California Restaurants Struggling to Get Back on Their Feet

They can't find enough workers to meet the demand as customers return.

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Even as we emerge from the pandemic, 37% of California restaurants can't pay their rent.

They're struggling to get back on their feet, but can't find enough workers to meet the demand as customers return.

Fromin's Restaurant & Deli in Santa Monica has tried everything to attract workers, including offering higher wages and hiring bonuses. But four months after re-opening they still can't fill the positions.

The restaurant and deli has been a staple in the city for 40 years, and customers are grateful the family-owned business survived the pandemic, but the staff is tired. They're working 6 days a week because the restaurant can't fill vacant positions.

Fromin's isn't alone. There are currently 350,000 unfilled restaurant jobs in California.

"Everyone's in the same boat," said Bruce Stein, the general manager of Fromin's. 'We're all trying to find people. You can't walk past a restaurant without seeing a help wanted sign."

Stein says he thought workers would return after extended unemployment benefits ended in September, but that hasn't happened.


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"A lot of our cooks, when we had to lay off a percentage of them during COVID, they found work in construction because construction was booming and they're not coming back. They like working outdoors not over a hot stove."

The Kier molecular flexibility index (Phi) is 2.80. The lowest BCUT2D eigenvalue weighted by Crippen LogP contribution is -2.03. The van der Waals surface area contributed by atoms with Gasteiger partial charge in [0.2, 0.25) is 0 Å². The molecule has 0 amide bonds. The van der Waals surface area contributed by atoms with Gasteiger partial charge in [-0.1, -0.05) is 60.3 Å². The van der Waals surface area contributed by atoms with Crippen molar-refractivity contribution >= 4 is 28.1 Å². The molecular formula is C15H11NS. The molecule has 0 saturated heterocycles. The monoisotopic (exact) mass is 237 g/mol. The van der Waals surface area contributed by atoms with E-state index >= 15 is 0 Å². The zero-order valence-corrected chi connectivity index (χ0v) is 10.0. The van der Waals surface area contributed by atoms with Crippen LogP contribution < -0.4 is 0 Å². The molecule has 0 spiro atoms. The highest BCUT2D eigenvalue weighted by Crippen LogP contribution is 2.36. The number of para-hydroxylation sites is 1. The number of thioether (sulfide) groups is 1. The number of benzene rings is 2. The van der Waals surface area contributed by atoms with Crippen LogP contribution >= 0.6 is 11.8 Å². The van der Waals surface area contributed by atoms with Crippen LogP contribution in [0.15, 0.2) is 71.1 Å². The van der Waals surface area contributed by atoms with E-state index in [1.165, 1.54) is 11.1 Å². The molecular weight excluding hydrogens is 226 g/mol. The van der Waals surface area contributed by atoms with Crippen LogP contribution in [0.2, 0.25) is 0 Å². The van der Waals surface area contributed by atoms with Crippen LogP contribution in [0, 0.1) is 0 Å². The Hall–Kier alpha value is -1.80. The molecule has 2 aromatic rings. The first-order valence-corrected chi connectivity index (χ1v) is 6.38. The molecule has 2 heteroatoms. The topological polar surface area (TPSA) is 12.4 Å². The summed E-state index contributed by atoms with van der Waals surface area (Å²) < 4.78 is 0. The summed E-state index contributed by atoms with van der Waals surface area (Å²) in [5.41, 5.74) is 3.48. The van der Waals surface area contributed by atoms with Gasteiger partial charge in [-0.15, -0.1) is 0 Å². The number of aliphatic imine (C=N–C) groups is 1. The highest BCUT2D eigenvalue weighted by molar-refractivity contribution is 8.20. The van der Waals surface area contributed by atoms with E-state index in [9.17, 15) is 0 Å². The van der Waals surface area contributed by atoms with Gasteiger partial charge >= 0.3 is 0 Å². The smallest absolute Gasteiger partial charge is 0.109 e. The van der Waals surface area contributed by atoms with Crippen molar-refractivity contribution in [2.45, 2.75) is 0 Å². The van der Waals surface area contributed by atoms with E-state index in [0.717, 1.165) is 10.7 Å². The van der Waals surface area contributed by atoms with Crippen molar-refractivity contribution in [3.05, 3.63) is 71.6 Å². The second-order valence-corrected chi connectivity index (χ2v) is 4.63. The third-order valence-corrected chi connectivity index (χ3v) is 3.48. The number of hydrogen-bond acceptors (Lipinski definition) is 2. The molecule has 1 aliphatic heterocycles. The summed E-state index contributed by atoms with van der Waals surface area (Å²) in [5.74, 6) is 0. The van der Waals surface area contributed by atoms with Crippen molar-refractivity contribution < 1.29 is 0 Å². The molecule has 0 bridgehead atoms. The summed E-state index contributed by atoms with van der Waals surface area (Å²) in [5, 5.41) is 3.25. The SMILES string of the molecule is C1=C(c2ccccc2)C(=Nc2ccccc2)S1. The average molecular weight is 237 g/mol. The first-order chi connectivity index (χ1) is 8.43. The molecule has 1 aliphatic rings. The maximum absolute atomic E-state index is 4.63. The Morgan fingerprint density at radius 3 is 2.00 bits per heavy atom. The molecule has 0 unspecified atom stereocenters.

Fromin's survived this far with help from the federally funded California revitalization fund, but that program ran out of money in July, so 20,000 other California restaurants were turned down.

Some 2,200 of them had to close.

The California Restaurant Association is urging Congress to send more federal relief to save the industry. Congress is tied up with the infrastructure bill so restaurants are left in limbo, not knowing whether more help will be on the way.

"We view it as Congress needs to finish the job they started," Jot Condie, the president and CEO of the California Restaurant Association. "Even as the restaurants are trying to get back open as quick as they can they're staring at a stack of bills on their desk that accumulated over a year and a half."

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